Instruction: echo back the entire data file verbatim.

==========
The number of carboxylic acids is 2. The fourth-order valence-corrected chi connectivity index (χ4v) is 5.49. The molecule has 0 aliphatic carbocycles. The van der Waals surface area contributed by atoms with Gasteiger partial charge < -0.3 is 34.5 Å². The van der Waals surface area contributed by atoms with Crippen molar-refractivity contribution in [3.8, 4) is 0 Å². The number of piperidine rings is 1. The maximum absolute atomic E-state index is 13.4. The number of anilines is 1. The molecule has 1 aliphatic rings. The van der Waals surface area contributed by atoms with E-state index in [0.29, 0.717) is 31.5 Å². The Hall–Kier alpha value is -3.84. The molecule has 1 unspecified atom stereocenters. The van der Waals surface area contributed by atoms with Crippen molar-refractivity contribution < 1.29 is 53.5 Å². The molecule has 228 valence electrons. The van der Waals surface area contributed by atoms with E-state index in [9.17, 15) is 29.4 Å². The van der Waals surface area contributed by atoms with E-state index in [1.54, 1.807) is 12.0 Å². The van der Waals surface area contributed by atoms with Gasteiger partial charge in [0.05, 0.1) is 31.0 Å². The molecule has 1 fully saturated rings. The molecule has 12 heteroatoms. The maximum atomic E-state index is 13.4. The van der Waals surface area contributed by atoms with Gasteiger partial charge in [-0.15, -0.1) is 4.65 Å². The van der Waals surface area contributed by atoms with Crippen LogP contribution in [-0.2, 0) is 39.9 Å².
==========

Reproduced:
The number of carboxylic acids is 2. The fourth-order valence-corrected chi connectivity index (χ4v) is 5.49. The molecule has 0 aliphatic carbocycles. The van der Waals surface area contributed by atoms with Gasteiger partial charge < -0.3 is 34.5 Å². The van der Waals surface area contributed by atoms with Crippen molar-refractivity contribution in [3.8, 4) is 0 Å². The number of piperidine rings is 1. The maximum absolute atomic E-state index is 13.4. The number of anilines is 1. The molecule has 1 aliphatic rings. The van der Waals surface area contributed by atoms with E-state index in [0.29, 0.717) is 31.5 Å². The Hall–Kier alpha value is -3.84. The molecule has 1 unspecified atom stereocenters. The van der Waals surface area contributed by atoms with Crippen molar-refractivity contribution < 1.29 is 53.5 Å². The molecule has 228 valence electrons. The van der Waals surface area contributed by atoms with E-state index in [9.17, 15) is 29.4 Å². The van der Waals surface area contributed by atoms with E-state index in [1.54, 1.807) is 12.0 Å². The van der Waals surface area contributed by atoms with Gasteiger partial charge in [0.05, 0.1) is 31.0 Å². The molecule has 1 fully saturated rings. The molecule has 12 heteroatoms. The maximum atomic E-state index is 13.4. The van der Waals surface area contributed by atoms with Gasteiger partial charge in [-0.15, -0.1) is 4.65 Å². The van der Waals surface area contributed by atoms with Crippen LogP contribution in [-0.2, 0) is 39.9 Å².